Learn Physics or Get Bored Trying

Deviating standards: epilogue

A subtle variant of the “inconsistencies” in the last post can arise where a concept is introduced and used in a simplified form, which can catch you unawares in more general settings.  For example (and while I’m trying to keep these posts agnostic of any particular field, it’s hard to describe this without example; but don’t worry if the details aren’t clear, it’s the idea that matters):

A vector space has associated with it a scalar field.  The most obvious one is the field of real numbers; they are also commonly associated with complex numbers.  Given a vector space over either of these fields, you can turn this into an inner product space by defining the inner product of two vectors u and v as x = \langle u, v \rangle, where x is a member of the scalar field.  The inner product must satisfy a number of properties; one of these dictates a form of commutation: \langle u, v \rangle = \overline{\langle v, u \rangle}, where \overline{x} denotes complex conjugation—a process that leaves real numbers unchanged.  You will therefore, very occasionally, see an author avoid mentioning complex numbers if they are making only brief use of an inner product space with real scalars, by quoting this property as \langle u, v \rangle = \langle v, u \rangle.  If not aware of this, you may miss the fact that conjugation is required in the complex environment.

Again, the only real protection to this is to make sure you read any introductory chapters where terms ought to be properly defined.  If in doubt, and the text makes assumptions of prior knowledge, Wikipedia is generally a good place to look for definitions, as it will tend to quote the most general form.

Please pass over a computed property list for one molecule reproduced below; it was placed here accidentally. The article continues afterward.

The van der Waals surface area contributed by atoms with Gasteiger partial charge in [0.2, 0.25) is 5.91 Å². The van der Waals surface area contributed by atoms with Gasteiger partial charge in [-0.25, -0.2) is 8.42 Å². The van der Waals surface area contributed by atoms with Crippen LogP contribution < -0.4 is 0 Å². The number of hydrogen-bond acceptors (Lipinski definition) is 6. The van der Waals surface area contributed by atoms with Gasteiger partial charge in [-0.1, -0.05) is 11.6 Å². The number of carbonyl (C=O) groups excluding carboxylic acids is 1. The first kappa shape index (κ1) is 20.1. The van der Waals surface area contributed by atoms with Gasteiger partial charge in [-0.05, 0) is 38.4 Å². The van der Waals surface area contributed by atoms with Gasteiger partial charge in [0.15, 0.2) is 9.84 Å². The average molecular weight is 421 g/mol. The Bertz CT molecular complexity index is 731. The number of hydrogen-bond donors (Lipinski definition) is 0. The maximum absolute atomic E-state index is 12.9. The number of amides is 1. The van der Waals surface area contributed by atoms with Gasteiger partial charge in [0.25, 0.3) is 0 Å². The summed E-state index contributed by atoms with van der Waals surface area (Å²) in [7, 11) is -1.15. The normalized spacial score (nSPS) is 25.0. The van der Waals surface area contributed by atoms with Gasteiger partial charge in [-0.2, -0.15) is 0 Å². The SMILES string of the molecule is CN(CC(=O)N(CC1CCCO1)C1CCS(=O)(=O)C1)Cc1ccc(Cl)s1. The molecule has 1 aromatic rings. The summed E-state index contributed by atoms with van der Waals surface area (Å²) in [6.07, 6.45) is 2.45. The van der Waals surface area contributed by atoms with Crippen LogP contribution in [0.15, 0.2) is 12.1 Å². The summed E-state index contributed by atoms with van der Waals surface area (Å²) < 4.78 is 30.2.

June 16, 2010 Posted by | Self-study | Leave a comment

Deviating standards

One of the purposes of this blog was to discuss the additional challenges presented by self-study, over structured courses such as those offered by Universities and the like. I touched upon the lack of an obvious “road-map” in the Background page, and I’ll expand on that later. First I’d like to talk about a problem that is not unique to self-study, but that is exacerbated by going it alone.

Simply put, once you get past the “general physics” books, aimed at late high-school to early undergraduate (such as the rather fine “Fundamentals of Physics” by Halliday, Resnick and Walker), you will be flicking between books specialising in particular subjects, and no two of them will use the same notation or terminology.

Starting with conceptual differences, there are three main issues:

  1. Different names being used for the same concept,
  2. The same name being used for different concepts,
  3. Different definitions for equivalent concepts.

In some cases you’ll see two or more of these at the same time (you could say that the general problem is a linear combination of these basis difficulties, but you might strain a friendship or two if you do).

Some examples I’ve met so far:

  1. Where most books I’ve encountered talk of Hermitian operators (or matrices), the book I’m currently reading on Fourier Analysis calls these symmetric operators. This sort of thing is not too tricky to negotiate, unless compounded with a different, but equivalent, definition for the concept in question (more of which later).